Personally I’ve never experienced any form of bitchiness at any of the camps I’ve been to. Sure, depending on how many girls there are, you spend more time with some than with others, but ultimately we are one big family. When the workshop groups are mixed up, it’s always really nice to see how everybody’s in such a good mood and you grow really fond of each other even though you may struggle to remember all the names. As I said before, by now some really good friendships have formed and you share more than just this hobby. You make plans for the year, such as attending the next camp together for example. To me the good vibe is down to the fact that we’re all in the same boat so to speak, there is a mutual understanding of where everybody’s at and riders of different levels support each other – it’s rewarding to pass on that knowledge. You gladly accept tips from the more advanced riders and it’s always so nice how everyone is so genuinely stoked on others’ achievements. It forges a really strong bond. Maybe it also helps that we’re all of the same kind so to speak and not really the type of girly girl who doesn’t like to get dirty.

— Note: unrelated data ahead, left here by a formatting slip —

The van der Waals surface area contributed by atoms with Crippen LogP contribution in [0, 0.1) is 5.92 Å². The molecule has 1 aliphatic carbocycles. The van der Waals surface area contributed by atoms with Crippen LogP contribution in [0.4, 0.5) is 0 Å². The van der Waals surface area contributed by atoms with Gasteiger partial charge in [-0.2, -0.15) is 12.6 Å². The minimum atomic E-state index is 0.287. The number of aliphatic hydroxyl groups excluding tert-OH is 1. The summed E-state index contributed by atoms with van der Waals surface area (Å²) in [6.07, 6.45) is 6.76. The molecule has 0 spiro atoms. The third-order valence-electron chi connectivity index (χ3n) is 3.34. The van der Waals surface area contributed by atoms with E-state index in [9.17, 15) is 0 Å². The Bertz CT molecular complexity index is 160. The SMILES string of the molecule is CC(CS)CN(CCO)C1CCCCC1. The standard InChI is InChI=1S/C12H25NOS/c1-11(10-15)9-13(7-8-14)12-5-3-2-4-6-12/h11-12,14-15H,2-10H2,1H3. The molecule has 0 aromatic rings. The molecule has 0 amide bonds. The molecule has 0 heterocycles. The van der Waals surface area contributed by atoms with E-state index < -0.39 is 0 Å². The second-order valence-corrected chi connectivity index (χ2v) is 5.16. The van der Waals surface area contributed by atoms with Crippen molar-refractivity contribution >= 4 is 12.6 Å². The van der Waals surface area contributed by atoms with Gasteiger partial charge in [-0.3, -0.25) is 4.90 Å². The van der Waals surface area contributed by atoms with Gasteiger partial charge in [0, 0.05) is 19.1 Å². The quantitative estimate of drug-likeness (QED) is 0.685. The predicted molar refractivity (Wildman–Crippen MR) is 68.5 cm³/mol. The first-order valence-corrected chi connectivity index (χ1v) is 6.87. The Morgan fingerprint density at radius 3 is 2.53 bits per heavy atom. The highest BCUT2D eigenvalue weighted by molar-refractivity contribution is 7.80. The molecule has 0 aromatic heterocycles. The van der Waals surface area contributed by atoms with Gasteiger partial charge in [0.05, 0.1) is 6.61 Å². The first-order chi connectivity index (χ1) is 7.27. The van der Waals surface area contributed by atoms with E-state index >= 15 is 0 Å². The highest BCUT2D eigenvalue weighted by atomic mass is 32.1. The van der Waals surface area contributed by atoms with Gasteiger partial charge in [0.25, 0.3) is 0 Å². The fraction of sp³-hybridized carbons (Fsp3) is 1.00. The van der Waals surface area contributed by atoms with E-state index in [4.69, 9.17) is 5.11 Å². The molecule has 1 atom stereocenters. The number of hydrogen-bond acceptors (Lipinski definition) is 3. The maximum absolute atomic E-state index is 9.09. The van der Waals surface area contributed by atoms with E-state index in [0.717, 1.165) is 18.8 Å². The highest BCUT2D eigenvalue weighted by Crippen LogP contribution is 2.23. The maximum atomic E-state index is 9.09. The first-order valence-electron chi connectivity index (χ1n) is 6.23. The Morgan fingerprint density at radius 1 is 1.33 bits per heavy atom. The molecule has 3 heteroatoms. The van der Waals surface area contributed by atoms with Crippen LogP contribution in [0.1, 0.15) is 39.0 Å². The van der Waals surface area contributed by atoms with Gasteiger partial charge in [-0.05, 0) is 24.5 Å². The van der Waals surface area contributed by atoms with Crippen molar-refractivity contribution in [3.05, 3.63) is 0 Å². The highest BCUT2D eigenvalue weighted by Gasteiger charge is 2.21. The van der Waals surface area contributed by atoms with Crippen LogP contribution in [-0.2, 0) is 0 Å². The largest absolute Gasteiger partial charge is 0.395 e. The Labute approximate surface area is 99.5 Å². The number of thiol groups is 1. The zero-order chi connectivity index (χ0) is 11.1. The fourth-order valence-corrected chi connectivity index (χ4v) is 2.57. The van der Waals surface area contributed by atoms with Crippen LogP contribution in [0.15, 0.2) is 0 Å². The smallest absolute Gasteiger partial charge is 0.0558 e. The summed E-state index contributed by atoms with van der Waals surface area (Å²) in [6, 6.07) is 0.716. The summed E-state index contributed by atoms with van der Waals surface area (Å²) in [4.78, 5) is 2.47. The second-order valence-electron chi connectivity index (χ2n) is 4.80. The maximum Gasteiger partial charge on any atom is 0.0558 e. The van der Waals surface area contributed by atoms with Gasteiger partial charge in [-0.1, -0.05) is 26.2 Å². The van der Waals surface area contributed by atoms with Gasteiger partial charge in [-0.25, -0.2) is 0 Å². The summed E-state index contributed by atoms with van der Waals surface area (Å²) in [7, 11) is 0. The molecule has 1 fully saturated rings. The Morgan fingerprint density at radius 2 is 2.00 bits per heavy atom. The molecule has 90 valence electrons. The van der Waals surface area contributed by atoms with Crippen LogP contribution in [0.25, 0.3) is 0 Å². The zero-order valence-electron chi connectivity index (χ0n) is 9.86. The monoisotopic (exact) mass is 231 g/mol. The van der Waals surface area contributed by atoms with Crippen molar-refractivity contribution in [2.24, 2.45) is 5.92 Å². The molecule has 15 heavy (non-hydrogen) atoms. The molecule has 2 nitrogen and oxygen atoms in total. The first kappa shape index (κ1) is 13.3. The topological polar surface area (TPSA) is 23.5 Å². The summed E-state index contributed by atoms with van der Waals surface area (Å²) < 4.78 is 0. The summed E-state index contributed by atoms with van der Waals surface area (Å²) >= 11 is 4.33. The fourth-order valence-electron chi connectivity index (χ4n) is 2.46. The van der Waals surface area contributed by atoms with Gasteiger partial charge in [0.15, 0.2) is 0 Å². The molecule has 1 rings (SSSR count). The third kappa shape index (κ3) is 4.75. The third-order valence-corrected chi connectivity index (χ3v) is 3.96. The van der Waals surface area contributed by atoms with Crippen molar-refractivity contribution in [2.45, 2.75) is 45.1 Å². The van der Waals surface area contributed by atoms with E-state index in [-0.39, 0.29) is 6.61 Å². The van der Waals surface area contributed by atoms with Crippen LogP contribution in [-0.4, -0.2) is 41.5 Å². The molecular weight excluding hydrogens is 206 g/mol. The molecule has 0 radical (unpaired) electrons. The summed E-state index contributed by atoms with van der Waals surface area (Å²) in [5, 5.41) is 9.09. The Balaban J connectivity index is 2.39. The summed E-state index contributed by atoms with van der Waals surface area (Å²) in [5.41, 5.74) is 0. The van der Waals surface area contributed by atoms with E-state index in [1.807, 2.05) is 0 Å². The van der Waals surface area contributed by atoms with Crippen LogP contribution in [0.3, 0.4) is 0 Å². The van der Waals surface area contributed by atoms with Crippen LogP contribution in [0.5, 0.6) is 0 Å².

Would you sign up to a mixed camp?
Yes, I’d be quite curious and I’d like to give that a go. Because there’s not really that much going on in the longboard scene my town, I mostly ride with younger guys. Again there are no issues breaking the ice and you just support each other.
Let’s talk about overcoming fears through action and extreme sports. How do you deal with that?
This is indeed a big deal for me. It mainly happens in your head and you’re often your own worst enemy by not trusting yourself to do something and therefore limiting your possibilities. By now I have such faith in the WLC crew, if they tell me that I’m ready to try a new trick or something, I’ll just give it a go. Often you get obsessed with fear and it’s mind over matter if you think about it too much. Therefore I go with the just do it approach.
Last but not least – is there anything else you’d like to say on this subject?
I’ve already said so much…in any case I hope that there will be many more camps! It’s such a great initiative and many women don’t have this supportive environment to keep going in such a male-dominated sport. The camps have given me such a big push and also strengthened my confidence on the board, I wish all other WLC riders the same.
Thanks so much Simone! We are super stoked on this, and it’s feedback like yours that keeps us amped when the going gets tough every now and again. We cannot wait to see you and our other rad WLC riders in France next month! We still have some spaces available so if you’re feeling radically spontaneous, come and join us!
For more info visit: https://hello9397.wix.com/wlcfreeride
International, small but mighty skate collective boasting a well-established all female instructor crew, organising longboarding camps, events and workshops for women.